DFG Project: GR 967/3-1

Finite time Euler singularities: a Lagrangian perspective
Navigator: DFG GR 967/3-1:: Motivation
Wednesday, 20. September 2017


Finite time Euler singularities

A short history of the Euler singularity problem

The question, whether finite time singularities in the incompressible Navier-Stokes or Euler equations develop from smooth initial conditions, is one of the outstanding open questions in classical fluid dynamics. In the mathematics community, this question is one of the Millenium prize problems [1] since solving this problem mathematically will probably require completely new tools in the theory of partial differential equations very different from classical Sobolev type estimates. In physics, the question of singularity formation in the Euler equation in particular is of great relevance, since knowledge of the self-amplification process and the resulting singular structures plays a fundamental role in understanding small scale intermittency.

The question of finite time singularities has received a lot of attraction in the last few years since the (ongoing) work in the group of Thomas Hou at Caltech. In a series of papers [2], [3] they try to relate their mathematical work much closer to the results of numerical simulations performed in this field. They found and claim that the simulations of Richard Pelz [4], [5], [6] and Robert Kerr [8], [9] do satisfy the assumptions sufficient for smooth solutions without a finite time singularity. These statements are heavily discussed in the community since R. Kerr disagrees on the statements claimed by Thomas Hou. In a recent paper by Cichowlas and Brachet [10] it is s argued that resolutions in the range $16384^3 - 32768^3$ (which are in reach with the Earth Simulator or with adaptive mesh codes) are needed to really probe the Pelz singularity.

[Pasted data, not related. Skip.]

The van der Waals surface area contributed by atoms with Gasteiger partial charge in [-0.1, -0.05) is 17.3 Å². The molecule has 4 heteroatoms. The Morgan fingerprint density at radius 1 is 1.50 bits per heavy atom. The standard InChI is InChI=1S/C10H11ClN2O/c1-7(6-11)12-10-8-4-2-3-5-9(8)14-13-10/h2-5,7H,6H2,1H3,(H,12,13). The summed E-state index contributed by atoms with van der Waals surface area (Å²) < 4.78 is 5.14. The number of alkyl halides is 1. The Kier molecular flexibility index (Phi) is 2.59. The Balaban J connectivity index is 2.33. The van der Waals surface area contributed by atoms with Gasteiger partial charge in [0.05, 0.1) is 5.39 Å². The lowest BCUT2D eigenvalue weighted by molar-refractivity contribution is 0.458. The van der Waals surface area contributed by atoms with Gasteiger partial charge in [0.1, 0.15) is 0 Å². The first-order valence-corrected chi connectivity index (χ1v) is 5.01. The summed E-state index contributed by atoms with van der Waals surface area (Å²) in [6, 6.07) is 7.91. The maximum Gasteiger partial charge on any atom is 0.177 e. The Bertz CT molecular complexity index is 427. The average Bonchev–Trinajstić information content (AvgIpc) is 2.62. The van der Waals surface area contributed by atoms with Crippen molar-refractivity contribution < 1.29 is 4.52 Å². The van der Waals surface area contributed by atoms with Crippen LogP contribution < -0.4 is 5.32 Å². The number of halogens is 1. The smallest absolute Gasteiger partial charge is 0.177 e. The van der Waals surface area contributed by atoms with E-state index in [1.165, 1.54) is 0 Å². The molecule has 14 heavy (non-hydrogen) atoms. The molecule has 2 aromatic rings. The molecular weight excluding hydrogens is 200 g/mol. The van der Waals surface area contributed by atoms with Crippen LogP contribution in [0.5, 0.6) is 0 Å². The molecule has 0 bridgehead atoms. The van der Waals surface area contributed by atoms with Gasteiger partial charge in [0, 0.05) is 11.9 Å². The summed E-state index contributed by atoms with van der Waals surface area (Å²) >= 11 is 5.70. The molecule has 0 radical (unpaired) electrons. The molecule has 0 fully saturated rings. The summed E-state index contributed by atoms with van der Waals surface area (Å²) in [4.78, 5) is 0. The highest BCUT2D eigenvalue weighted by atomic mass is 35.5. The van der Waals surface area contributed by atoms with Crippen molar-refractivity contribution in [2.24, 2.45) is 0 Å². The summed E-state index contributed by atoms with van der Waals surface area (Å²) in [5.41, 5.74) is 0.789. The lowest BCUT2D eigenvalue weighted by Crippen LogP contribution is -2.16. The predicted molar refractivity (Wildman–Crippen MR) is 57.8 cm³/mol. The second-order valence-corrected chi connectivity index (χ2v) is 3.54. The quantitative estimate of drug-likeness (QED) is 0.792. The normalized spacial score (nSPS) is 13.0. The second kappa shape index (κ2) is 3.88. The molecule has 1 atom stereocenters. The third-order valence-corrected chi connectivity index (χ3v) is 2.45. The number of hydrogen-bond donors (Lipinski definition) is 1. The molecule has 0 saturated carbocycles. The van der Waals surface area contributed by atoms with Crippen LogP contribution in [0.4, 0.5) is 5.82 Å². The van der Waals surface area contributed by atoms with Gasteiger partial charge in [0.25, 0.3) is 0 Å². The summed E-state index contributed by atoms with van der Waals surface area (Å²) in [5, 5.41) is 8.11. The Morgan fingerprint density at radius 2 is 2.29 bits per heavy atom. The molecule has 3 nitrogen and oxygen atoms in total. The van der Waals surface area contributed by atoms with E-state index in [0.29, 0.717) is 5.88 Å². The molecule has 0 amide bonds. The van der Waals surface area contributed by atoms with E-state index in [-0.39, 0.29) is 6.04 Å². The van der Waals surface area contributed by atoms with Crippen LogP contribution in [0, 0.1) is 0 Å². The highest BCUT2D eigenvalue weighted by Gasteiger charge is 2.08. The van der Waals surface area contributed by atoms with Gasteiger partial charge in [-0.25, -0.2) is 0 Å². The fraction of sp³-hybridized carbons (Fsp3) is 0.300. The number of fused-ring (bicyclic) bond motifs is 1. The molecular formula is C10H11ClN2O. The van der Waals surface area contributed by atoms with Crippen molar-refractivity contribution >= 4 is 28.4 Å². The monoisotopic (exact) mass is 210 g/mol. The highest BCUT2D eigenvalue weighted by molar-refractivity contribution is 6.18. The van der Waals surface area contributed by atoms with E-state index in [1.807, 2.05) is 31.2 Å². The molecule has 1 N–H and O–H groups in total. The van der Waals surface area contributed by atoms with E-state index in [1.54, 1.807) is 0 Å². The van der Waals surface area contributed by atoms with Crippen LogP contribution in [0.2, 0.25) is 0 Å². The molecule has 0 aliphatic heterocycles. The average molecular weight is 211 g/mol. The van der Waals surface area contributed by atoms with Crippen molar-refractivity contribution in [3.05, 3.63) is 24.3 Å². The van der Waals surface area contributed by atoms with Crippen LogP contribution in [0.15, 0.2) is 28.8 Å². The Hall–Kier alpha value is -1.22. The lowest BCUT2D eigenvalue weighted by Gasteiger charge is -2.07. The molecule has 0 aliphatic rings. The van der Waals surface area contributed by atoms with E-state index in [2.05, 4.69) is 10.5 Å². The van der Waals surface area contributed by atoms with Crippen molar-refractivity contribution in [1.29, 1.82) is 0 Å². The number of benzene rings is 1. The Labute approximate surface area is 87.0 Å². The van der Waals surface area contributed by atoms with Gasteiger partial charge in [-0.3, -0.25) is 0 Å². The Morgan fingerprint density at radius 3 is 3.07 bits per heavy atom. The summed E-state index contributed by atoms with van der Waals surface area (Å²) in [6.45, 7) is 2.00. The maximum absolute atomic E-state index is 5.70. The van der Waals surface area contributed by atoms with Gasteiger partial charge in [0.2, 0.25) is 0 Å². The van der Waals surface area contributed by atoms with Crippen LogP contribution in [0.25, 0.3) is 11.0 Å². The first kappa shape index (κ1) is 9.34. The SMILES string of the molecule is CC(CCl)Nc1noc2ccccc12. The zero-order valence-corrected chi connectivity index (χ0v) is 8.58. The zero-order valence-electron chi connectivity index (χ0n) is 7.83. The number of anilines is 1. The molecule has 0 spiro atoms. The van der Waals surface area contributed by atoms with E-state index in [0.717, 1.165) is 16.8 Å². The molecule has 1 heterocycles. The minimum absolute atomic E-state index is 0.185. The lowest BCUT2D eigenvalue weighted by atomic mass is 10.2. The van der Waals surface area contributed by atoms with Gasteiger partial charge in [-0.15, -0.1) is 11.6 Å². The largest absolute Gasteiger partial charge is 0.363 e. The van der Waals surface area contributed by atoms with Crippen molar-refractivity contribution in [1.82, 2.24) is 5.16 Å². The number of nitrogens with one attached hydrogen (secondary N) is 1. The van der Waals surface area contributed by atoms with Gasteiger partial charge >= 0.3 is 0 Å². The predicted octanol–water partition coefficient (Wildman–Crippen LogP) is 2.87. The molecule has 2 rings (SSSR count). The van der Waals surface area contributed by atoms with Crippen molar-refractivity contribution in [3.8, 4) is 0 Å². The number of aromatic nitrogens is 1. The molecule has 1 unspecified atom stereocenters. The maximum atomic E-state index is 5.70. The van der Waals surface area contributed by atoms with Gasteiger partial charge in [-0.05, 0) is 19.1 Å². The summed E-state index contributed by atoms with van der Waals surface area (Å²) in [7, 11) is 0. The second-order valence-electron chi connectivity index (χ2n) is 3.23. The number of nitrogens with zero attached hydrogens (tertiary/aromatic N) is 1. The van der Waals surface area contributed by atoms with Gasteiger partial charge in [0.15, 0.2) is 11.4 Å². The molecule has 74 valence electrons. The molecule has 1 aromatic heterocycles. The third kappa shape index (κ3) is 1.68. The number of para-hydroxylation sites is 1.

Numerical simulations

The first relevant numerical simulation was done by Morf, Orszag, and Frisch in 1980 [11]. They used analytical continuation techniques on a temporal Taylor series expansion of the solution beyond the convergence disk with the help of Padé-approximations. Their conclusion at that time was that there is a finite time singularity.

Brachet, Meiron, Nickel, Orszag, and Frisch [12] repeated this numerical experiment in 1983 but with a higher order of the Padé-approximation. In addition they performed direct numerical simulations using a pseudospectral code. At that time they were very vague on the question of finite time singularities.

In 1982 Chorin [13] applied a vortex-method for solving the Euler equations. He claimed to observe a finite time singularity and in addition he found that the Hausdorff-dimension of $\epsilon$-support of vorticity is approximately $\approx$ 2.5.

Siggia (1985) [14] introduced a vortex-filament method allowing the vortex to evolve with a variable core size. He observed that the arclength of the vortex filament grows faster than exponential. However, this method does not not allow vortex core deformation.

In 1990, Pumir and Siggia [15] introduced for the first time a simple adaptive grid to follow the evolution of vorticity. They observed a tendency to form quasi-two-dimensional structures. The maximum vorticity turned into only exponential growth. However, their remeshing and smoothing operations produced a substantial decrease in energy.